A spray that could effectively turn walls into radiators is being developed by a branch of a British university.
Researchers at the The University of Nottingham’s Chinese campus have created technology that allows walls to absorb heat during the day before slowly releasing it when the temperature drops.
The breakthrough could have wide implications for energy bills, reducing them by as much as 35 per cent. It is expected to be on the market within two years.
The product, named non-deformed energy storage phase change material, or PCM, works by storing excess heat from a room.
The material can be set to store the heat when a room’s temperature passes a certain level, for example the optimum room temperature of 22c.
It can also be applied anywhere, from the actual bricks of the home to the wallpaper inside.
Currently, the material in the laboratory at the University’s Centre for Sustainable Energy takes the form of a circular tablet, roughly the size of a large coin.
But scientists, led by Professor Jo Darkwa and his colleague Oliver Su, have said that the material will work as a spray, forming a microscopic film on surfaces.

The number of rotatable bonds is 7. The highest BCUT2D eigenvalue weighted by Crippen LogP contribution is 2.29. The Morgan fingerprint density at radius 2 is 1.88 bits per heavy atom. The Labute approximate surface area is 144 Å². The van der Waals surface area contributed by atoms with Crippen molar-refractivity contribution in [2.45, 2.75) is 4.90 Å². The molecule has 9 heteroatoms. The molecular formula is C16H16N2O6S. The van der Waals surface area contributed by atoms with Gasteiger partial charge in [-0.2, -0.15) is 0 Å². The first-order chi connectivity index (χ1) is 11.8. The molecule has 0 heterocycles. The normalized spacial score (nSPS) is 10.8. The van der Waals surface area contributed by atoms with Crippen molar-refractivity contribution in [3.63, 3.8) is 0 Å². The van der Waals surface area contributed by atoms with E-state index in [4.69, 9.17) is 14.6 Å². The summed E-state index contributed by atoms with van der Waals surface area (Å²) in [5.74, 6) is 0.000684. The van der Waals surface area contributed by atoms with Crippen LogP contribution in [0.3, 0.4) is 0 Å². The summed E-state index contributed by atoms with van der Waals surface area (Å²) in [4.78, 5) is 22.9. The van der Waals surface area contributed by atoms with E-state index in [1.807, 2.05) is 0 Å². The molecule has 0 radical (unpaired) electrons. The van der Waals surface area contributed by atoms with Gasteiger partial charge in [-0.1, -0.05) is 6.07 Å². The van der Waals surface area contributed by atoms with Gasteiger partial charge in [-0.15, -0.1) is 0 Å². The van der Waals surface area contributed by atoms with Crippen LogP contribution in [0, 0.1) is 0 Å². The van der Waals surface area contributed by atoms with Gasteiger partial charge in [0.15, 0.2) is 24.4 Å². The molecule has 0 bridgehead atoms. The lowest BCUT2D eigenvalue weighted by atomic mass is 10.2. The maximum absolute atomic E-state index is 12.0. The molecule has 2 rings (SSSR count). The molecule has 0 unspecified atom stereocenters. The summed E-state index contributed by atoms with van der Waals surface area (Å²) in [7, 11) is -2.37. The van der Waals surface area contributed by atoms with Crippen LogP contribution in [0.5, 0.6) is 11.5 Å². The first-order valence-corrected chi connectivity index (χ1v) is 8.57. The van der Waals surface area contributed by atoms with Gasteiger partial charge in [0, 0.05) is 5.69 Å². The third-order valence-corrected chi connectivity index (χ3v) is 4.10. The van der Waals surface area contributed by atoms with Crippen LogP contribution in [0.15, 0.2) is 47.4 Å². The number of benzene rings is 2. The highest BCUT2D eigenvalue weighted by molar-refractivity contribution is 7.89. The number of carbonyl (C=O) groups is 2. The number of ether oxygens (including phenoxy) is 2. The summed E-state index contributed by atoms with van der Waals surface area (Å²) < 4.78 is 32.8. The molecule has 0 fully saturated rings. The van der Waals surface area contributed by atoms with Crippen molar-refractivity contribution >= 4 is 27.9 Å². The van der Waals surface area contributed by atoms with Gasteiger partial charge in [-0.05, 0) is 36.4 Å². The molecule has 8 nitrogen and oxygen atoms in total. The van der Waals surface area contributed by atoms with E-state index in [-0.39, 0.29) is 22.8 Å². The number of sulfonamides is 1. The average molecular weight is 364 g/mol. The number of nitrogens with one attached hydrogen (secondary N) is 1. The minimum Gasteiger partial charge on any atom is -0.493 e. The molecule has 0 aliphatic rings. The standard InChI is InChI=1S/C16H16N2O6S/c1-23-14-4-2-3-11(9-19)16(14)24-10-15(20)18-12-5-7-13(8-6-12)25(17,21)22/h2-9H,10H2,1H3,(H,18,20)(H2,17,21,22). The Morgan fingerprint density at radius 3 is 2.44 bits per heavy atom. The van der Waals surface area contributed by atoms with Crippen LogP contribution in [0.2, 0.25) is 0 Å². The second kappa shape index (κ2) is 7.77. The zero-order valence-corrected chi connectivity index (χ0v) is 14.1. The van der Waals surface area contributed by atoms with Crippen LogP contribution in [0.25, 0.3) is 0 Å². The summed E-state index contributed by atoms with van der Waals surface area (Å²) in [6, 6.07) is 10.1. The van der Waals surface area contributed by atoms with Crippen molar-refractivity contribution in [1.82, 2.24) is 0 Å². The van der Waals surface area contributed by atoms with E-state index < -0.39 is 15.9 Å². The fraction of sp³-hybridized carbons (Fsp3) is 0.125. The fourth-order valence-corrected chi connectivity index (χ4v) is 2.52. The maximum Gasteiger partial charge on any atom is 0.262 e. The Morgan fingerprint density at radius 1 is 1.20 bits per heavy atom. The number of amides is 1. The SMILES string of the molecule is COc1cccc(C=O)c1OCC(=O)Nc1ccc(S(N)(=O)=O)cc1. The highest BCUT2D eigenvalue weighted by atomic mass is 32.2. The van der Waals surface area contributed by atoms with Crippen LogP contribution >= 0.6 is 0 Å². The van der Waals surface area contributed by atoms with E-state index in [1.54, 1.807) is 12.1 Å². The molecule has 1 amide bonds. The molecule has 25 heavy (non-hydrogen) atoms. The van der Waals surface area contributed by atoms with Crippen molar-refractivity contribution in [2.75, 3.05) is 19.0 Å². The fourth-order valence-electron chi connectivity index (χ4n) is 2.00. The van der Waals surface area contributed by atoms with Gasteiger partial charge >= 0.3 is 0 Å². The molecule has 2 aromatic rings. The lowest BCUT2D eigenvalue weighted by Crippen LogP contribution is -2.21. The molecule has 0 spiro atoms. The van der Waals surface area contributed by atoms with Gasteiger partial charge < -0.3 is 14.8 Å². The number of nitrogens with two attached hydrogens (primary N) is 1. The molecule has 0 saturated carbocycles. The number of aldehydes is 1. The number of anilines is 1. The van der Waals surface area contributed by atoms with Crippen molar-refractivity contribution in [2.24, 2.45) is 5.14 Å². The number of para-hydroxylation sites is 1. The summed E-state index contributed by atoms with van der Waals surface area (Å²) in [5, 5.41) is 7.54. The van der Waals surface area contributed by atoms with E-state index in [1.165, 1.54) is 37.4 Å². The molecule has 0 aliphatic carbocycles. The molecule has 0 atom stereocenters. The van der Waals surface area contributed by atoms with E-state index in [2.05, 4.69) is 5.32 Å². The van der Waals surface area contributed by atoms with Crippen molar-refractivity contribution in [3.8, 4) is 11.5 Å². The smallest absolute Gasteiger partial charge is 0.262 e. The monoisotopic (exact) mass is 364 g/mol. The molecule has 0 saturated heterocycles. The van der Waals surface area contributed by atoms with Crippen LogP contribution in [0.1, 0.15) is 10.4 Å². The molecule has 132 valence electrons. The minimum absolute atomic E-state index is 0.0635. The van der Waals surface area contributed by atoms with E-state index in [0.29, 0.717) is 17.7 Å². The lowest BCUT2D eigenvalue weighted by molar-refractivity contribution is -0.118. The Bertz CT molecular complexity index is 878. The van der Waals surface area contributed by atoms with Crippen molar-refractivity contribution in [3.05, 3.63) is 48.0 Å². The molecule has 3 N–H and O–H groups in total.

Above a certain temperature the particles within the spray melt, but instead of dripping, they are held in place by a special coating.
The material then becomes a solid, releasing the heat into the room where it is being used.
The scientists believe that their material, which could be used in existing buildings as well as new builds, could offer considerable energy savings.
And they add that the product will significantly reduce carbon emissions.
Professor Darkwa said: ‘The construction industry produces more carbon emissions than any other industry in the world – even more than aviation.
‘In China, the building sector is one of the highest energy consuming sectors, accounting for about 30 per cent of total energy usage and also a significant proportion of pollutant emissions.
‘This material, if widely used, could make a major impact in the world’s efforts to reduce carbon emission.’
‘The material won’t make air-conditioners obsolete, because you still need an air conditioner to control humidity and air movement. This material purely reduces the amount of excessive heat energy in a room.’
Patents have been awarded in China for the product with other countries following suit.
The team believe their material could be developed further with possible use in both solar panels and LED lighting.
And they are currently exploring which types of paint can be used with the material and any long-term environmental impacts.
They will also look at ways to assure the production of the material is environmentally friend, part of various projects the university is undertaking to reduce the world’s carbon footprint.